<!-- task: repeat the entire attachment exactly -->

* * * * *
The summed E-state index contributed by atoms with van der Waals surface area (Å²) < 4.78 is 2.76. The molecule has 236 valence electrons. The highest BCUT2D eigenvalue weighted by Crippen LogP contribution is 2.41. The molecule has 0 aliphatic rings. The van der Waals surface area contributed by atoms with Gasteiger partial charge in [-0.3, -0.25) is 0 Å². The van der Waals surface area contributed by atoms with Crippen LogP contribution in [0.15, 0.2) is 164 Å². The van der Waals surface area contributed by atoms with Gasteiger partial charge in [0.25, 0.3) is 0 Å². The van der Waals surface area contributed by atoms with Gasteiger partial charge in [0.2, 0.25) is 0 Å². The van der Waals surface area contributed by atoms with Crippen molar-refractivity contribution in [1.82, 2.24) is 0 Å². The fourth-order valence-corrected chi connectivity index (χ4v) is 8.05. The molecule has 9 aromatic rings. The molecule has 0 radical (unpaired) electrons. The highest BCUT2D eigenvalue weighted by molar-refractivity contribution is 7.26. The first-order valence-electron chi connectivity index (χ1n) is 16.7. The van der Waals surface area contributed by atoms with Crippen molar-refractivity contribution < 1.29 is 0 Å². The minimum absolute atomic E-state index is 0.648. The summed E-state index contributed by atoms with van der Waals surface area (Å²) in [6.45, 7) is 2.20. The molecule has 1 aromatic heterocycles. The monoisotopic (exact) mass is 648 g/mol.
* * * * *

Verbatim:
The summed E-state index contributed by atoms with van der Waals surface area (Å²) < 4.78 is 2.76. The molecule has 236 valence electrons. The highest BCUT2D eigenvalue weighted by Crippen LogP contribution is 2.41. The molecule has 0 aliphatic rings. The van der Waals surface area contributed by atoms with Gasteiger partial charge in [-0.3, -0.25) is 0 Å². The van der Waals surface area contributed by atoms with Crippen LogP contribution in [0.15, 0.2) is 164 Å². The van der Waals surface area contributed by atoms with Gasteiger partial charge in [0.25, 0.3) is 0 Å². The van der Waals surface area contributed by atoms with Gasteiger partial charge in [0.2, 0.25) is 0 Å². The van der Waals surface area contributed by atoms with Crippen molar-refractivity contribution in [1.82, 2.24) is 0 Å². The fourth-order valence-corrected chi connectivity index (χ4v) is 8.05. The molecule has 9 aromatic rings. The molecule has 0 radical (unpaired) electrons. The highest BCUT2D eigenvalue weighted by molar-refractivity contribution is 7.26. The first-order valence-electron chi connectivity index (χ1n) is 16.7. The van der Waals surface area contributed by atoms with Crippen molar-refractivity contribution < 1.29 is 0 Å². The minimum absolute atomic E-state index is 0.648. The summed E-state index contributed by atoms with van der Waals surface area (Å²) in [6.45, 7) is 2.20. The molecule has 1 aromatic heterocycles. The monoisotopic (exact) mass is 648 g/mol.